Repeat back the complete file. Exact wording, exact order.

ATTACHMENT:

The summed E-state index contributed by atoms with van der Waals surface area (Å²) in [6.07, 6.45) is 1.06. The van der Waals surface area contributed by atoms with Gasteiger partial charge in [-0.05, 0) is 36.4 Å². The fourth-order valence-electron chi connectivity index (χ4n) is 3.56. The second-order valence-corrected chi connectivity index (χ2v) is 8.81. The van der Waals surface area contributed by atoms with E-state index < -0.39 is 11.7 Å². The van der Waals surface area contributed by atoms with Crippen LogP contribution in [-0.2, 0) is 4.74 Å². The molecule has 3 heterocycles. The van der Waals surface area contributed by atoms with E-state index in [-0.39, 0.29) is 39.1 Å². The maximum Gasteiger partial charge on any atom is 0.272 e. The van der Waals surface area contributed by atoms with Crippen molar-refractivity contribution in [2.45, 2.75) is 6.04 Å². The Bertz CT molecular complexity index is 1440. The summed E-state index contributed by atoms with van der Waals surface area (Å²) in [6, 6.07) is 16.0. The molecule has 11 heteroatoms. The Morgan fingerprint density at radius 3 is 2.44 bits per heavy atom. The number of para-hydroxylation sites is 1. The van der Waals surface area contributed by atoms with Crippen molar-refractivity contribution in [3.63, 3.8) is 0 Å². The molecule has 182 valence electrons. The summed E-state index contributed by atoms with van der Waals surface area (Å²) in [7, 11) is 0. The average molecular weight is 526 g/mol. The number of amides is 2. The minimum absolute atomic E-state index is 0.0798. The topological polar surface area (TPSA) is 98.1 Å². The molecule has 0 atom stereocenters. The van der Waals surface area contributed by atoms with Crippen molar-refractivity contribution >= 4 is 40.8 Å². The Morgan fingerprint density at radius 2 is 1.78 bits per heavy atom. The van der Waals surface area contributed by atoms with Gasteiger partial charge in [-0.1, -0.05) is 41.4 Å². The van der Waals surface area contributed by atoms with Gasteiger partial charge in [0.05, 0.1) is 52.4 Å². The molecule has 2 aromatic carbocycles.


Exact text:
The summed E-state index contributed by atoms with van der Waals surface area (Å²) in [6.07, 6.45) is 1.06. The van der Waals surface area contributed by atoms with Gasteiger partial charge in [-0.05, 0) is 36.4 Å². The fourth-order valence-electron chi connectivity index (χ4n) is 3.56. The second-order valence-corrected chi connectivity index (χ2v) is 8.81. The van der Waals surface area contributed by atoms with E-state index < -0.39 is 11.7 Å². The van der Waals surface area contributed by atoms with Crippen LogP contribution in [-0.2, 0) is 4.74 Å². The molecule has 3 heterocycles. The van der Waals surface area contributed by atoms with E-state index in [-0.39, 0.29) is 39.1 Å². The maximum Gasteiger partial charge on any atom is 0.272 e. The van der Waals surface area contributed by atoms with Crippen molar-refractivity contribution in [2.45, 2.75) is 6.04 Å². The Bertz CT molecular complexity index is 1440. The summed E-state index contributed by atoms with van der Waals surface area (Å²) in [6, 6.07) is 16.0. The molecule has 11 heteroatoms. The Morgan fingerprint density at radius 3 is 2.44 bits per heavy atom. The number of para-hydroxylation sites is 1. The van der Waals surface area contributed by atoms with Crippen molar-refractivity contribution in [3.63, 3.8) is 0 Å². The molecule has 182 valence electrons. The summed E-state index contributed by atoms with van der Waals surface area (Å²) in [7, 11) is 0. The average molecular weight is 526 g/mol. The number of amides is 2. The minimum absolute atomic E-state index is 0.0798. The topological polar surface area (TPSA) is 98.1 Å². The molecule has 0 atom stereocenters. The van der Waals surface area contributed by atoms with Crippen molar-refractivity contribution >= 4 is 40.8 Å². The Morgan fingerprint density at radius 2 is 1.78 bits per heavy atom. The van der Waals surface area contributed by atoms with Gasteiger partial charge in [-0.1, -0.05) is 41.4 Å². The van der Waals surface area contributed by atoms with Gasteiger partial charge in [0.05, 0.1) is 52.4 Å². The molecule has 2 aromatic carbocycles.